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Tue 15 Nov 2011 02:31 PM

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Gulf central banks risk brewing trouble

Ultra-low interest rates amid sharp economic growth is a potentially explosive policy mix

Gulf central banks risk brewing trouble
Gulf stock and real estate markets have yet to recover from the financial crisis

In April this year, with the economy growing at an annual
clip of at least 15 percent, Qatar's central bank cut key interest rates by at
least half a percentage point. In August, as domestic credit expanded at a
nearly 20 percent rate, it cut them again.

Across the six oil-rich economies of the Gulf, central banks
are running loose monetary policies that contrast sharply with their strong
economic growth.

Saudi Arabia is holding its key interest rate at 2 percent,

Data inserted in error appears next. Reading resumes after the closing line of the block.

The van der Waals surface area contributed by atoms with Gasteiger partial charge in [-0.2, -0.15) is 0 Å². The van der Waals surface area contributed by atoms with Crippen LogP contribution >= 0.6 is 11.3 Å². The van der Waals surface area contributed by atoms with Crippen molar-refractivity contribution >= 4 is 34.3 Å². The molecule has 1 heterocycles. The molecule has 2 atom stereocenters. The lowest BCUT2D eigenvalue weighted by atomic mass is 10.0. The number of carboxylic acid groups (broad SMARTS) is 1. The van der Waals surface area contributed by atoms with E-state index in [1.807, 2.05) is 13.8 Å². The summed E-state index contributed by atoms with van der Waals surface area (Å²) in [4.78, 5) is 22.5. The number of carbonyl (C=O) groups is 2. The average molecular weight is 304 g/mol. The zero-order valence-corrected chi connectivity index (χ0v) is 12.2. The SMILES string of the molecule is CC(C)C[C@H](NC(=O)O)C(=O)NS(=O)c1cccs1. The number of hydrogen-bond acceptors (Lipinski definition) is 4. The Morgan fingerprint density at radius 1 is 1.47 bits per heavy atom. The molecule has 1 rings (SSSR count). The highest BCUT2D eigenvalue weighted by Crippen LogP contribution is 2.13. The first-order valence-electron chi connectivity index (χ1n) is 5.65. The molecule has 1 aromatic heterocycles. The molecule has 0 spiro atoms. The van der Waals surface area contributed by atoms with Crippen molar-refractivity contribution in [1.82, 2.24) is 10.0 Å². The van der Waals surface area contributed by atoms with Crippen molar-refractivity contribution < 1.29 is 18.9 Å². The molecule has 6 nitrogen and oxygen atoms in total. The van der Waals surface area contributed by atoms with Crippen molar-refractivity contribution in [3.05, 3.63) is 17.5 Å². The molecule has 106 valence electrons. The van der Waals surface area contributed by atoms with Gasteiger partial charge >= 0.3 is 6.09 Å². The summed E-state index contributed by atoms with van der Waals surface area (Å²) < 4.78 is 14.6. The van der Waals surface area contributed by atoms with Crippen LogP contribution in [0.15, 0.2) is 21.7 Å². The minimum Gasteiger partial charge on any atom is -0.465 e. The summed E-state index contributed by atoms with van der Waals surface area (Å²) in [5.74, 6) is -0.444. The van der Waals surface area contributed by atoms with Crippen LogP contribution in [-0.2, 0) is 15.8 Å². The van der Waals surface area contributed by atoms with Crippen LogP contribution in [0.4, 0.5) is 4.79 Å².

after cutting it to that level during a near-recession in 2009, even though
gross domestic product growth has rebounded to a projected 6.2 percent this
year.

The United Arab Emirates' repo rate is at 1 percent - lower
than the troubled eurozone's benchmark rate - although growth this year is
expected to be 3.8 percent.

Meanwhile, Gulf countries have loosened fiscal policy this
year, ramping up social spending to head off social unrest after regime changes
elsewhere in the Arab world. Saudi Arabia has announced $130bn of extra
spending, which is expected to be spread over several years; while Oman is
boosting 2011 budget spending by over 10 percent from its original plan, and
intends to keep spending at a similarly high level next year.

Over the long term, it is a potentially explosive policy mix
- and some economists are starting to think Gulf central banks risk storing up
trouble for the future, in the form of inflation or asset bubbles.